Ricoeur’s shift to a poststructuralist hermeneutics implies a desire to maintain ethical responsibility, while being aware of the mediated relationships between text and reader. To put this another way, the structuralist notion of the autonomously functioning differential sign had to be overcome. Moving on from the books that encompassed and explored philosophies of the will – namely Freedom and Nature: The Voluntary and the Involuntary, Fallible Man and The Symbolism of Evil – as well as the study of complex indirect consciousness in the works of Freud, Ricoeur focused more intensely on language and literature, especially with the essential rejection of the differential sign in favour of the unit of the sentence; this focus found its most profound expression in The Rule of Metaphor and the three-volume study Time and Narrative. In his ‘Intellectual Autobiography’ Ricoeur sketches out the structuralist background to his rejection of the differential sign, mentioning Saussure, Barthes, Greimas, Genette and Lévi-Strauss, as being the main players in this confining of energies to the text, or, ‘objectifying abstraction’ of semiotics, whereby ‘language was reduced to the functioning of a system of signs without any anchor in a subject’. In other words, Ricoeur rejects the Saussurian notion of signification being generated internally to the system or text in favour of signification being generated through relations to other objects and subjects. The key conceptual move is made via Benveniste’s observation that ‘the primary unit of meaning in actual language is not the lexical sign, but the sentence, which he called the “instance of discourse” ’. Ricoeur thus opposes semiotics and semantics, where the latter implies intersubjectivity and a communicative model of meaning.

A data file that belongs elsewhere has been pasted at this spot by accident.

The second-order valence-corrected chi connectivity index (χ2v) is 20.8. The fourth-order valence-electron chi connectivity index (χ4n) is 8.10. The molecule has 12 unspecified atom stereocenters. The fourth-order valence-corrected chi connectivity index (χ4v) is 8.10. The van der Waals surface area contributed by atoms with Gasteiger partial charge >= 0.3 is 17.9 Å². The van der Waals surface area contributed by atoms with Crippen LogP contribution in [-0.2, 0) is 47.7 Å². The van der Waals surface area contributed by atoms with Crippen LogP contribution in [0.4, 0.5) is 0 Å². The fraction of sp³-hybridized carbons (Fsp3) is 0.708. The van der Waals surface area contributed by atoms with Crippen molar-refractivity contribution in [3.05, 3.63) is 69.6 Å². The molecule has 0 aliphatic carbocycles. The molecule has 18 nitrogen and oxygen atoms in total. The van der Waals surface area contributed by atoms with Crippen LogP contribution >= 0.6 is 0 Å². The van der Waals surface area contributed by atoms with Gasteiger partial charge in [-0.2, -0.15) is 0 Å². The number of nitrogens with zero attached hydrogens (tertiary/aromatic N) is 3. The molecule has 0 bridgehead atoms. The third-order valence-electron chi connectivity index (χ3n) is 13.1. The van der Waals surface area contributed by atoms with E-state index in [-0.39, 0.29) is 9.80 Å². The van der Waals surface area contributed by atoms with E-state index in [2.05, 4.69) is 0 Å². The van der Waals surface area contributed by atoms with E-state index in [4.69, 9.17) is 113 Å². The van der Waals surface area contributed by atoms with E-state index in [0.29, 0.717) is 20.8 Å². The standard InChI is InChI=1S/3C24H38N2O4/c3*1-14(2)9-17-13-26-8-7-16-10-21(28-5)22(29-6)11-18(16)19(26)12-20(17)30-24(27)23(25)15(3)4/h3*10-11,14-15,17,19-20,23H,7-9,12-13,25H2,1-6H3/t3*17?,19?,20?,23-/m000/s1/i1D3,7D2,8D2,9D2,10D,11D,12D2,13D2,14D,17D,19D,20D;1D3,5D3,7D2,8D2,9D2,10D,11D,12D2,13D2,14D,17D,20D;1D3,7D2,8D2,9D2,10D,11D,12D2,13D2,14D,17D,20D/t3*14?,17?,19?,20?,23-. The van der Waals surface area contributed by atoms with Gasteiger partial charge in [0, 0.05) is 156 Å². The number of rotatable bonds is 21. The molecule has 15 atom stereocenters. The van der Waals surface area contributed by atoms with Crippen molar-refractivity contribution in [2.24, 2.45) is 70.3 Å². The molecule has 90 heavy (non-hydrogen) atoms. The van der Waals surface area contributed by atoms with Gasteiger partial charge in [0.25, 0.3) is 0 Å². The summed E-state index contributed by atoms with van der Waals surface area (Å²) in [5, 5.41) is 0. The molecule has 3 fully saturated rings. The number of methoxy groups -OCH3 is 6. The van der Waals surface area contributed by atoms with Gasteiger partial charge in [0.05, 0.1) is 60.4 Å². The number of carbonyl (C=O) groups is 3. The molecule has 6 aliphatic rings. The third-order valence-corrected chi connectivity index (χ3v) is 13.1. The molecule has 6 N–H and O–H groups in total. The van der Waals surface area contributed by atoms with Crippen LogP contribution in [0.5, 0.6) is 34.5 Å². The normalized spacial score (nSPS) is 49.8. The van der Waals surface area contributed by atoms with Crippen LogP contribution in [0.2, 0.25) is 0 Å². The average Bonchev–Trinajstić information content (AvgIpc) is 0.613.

In chapter seven of The Rule of Metaphor, ‘Metaphor and Reference’, Ricoeur expands significantly on the semiotics/semantics opposition, using the terminology from the philosopher Frege of ‘sense’ and ‘reference’ (Bedeutung): ‘The sense is what the proposition states; the reference or denotation is that about which the sense is stated.’ This is an opposition that deconstructionists will pull apart, but which its defenders suggest is functional in an imperfect language world, where the correspondence between sense and reference is often out of joint. From the latter perspective, it is the internal machinations of a semiotic system divorced from human beings that reaches ‘purity’. ‘Reference’, to use a term from the early Wittgenstein, can be thought of as the ‘state of affairs’, but when the literary text enters this discussion, a work that produces its own world, then the sense/reference binary appears to be suspended without the help of deconstruction. Ricoeur explains that the text is a more ‘complex entity of discourse whose characteristics do not reduce to those of the unit of discourse, or the sentence’. The connotative forces a re-reading of Frege’s opposition and takes Ricoeur back to metaphor. Metaphor, to use Mario J. Valdes’ phrase, is ‘a paradigm’, in The Rule of Metaphor, ‘for all creativity through language’. Critics such as Valdes regard the philosophy of language developed by Ricoeur in The Rule of Metaphor, as offering a sophisticated alternative to poststructuralist theories of the text. How can this be the case, given that metaphor is a rhetorical device? In The Rule of Metaphor, Ricoeur surveys the history and philosophy of metaphor in Western thought, rejecting the notion that metaphor is mere rhetorical ornament that produces nothing new, and the notion that metaphor is a transference of meaning. By introducing the notion of an ‘extra linguistic reality’ as seen above, Ricoeur argues that metaphor actually redescribes reality. The shift to a hermeneutic point of view reveals that metaphor is a ‘strategy of discourse’, as Ricoeur puts it, one which preserves and develops ‘the creative power of language, preserves and develops the heuristic power wielded by fiction’. Three main components of this theory are those of discourse, tension and mediation, where discourse is a large linguistic unit that involves a speaker, a hearer and a world, tension is at the heart of all of the theories of how metaphors work or function, and mediation is in effect what metaphor does as it produces new meaning. As Masako K. Hiraga puts it: